The identification of motor abnormalities in mouse models of disease is dependent on the choice of an appropriate behavioural test(s).
The utility of a given test is dependent on its validity with respect to the disease model being studied, its reliability and its sensitivity.
The simplest tests involve neurological scales based on observational ratings, such as those in the SHIRPA protocols or the cylinder test.
Gross aspects of motor behaviour such as general locomotor activity can be measured through the use of open-field locomotion or home cage wheel running tests.
More refined motor function can be evaluated by determining manual dexterity, as assessed in a range of reaching and food manipulation tasks, such as the staircase or paw reaching tests.
Motor coordination and balance can be measured with a rotarod, in climbing and swimming tasks or in beam walking or stepping tests.
Gait abnormalities can be identified through the footprint test.
The most complex aspects of skilled motor performance and habit formation are best assessed using operant motor learning tasks, such as the five-choice serial reaction time and the serial implicit learning tasks.
Prepulse inhibition is a unique test of the cognitive–motor interface in which attention to brief warning stimuli attenuates the effect of unpredictable acoustic stimuli on the startle reflex.
Equipment can vary in complexity and cost. In many cases simple, low-tech equipment may be used.
The characterization of mouse models of human disease is essential for understanding the underlying pathophysiology and developing new therapeutics. Many diseases are often associated with more than one model, and so there is a need to determine which model most closely represents the disease state or is most suited to the therapeutic approach under investigation. In the case of neurological disease, motor tests provide a good read-out of neurological function. This overview of available motor tasks aims to aid researchers in making the correct choice of test when attempting to tease out a transgenic phenotype or when assessing the recovery of motor function following therapeutic intervention.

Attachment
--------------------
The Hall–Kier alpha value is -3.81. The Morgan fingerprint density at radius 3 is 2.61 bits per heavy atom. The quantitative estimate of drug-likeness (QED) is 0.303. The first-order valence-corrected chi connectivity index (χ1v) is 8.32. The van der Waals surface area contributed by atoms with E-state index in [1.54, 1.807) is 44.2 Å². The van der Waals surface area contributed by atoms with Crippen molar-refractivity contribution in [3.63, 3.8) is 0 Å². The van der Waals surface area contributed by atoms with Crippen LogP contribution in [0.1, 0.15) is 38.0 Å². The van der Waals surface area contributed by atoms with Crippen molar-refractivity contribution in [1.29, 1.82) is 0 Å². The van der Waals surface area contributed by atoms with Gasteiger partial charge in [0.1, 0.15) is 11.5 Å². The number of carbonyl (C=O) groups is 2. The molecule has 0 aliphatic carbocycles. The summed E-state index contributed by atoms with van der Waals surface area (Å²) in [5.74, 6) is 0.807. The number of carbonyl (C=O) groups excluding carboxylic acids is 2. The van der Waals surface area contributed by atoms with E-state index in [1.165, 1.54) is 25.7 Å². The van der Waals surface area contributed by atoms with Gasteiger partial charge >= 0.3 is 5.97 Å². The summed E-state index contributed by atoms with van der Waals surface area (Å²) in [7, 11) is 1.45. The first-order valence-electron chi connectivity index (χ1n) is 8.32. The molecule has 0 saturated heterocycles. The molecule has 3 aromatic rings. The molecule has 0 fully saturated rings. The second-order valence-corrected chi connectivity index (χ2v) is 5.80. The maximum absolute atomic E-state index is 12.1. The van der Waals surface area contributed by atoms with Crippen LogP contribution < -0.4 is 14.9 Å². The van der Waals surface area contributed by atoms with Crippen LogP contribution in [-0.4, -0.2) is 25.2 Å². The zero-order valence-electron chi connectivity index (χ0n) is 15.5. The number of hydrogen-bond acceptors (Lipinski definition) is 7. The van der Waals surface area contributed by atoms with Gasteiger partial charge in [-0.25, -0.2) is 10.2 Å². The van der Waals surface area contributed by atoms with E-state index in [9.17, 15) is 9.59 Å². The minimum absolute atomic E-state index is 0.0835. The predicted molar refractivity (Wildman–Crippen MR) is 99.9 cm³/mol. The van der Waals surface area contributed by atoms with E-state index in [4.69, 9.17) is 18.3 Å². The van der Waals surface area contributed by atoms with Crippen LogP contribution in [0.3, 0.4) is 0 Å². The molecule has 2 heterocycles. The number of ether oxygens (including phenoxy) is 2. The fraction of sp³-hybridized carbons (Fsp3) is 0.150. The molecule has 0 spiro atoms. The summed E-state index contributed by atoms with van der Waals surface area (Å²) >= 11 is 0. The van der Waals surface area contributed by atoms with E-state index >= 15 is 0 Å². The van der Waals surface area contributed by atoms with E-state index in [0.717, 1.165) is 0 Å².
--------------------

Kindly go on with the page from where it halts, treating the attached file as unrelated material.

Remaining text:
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Work from the authors' laboratory has been funded by the Medical Research Council, the Biotechnology and Biological Sciences Research Council, the Cure Huntington's Disease Initiative, the Hereditary Disease Foundation and the European Union Seventh Framework programme.
Simon P. Brooks and Stephen B. Dunnett
Tests to assess motor phenotype in mice: a user's guide. Nature Reviews Neuroscience 10 (2005); doi:10.1038/nrn2652
Stephen B. Dunnet receives a royalty from Campden Instruments UK on sales of the staircase test apparatus.
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A neurotoxin that is selective for catecholamine neurons and is widely used to produce an animal model of Parkinson's disease following injection into the nigrostriatal dopamine pathway.
The biochemical precursor to the neurotransmitter dopamine. It is used as a therapeutic drug for dopamine replacement therapy in Parkinsons disease.
- Time bin
Subdivision of an experimental time period, the use of which enhances a test's sensitivity.
- Operant tasks
Behavioural tests based on the principles of 'operant' (or instrumental) learning theory, in which the experimental subject makes voluntary responses of a specified type or timing to obtain a reward or to avoid punishment. The testing is typically conducted in automated apparatus, known as operant chambers.
- Implicit learning
Learning that occurs without the explicit awareness of the learner. The classic example of this is a child's learning of the syntax and rules of language before schooling.
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Brooks, S., Dunnett, S. Tests to assess motor phenotype in mice: a user's guide. Nat Rev Neurosci 10, 519–529 (2009). https://doi.org/10.1038/nrn2652
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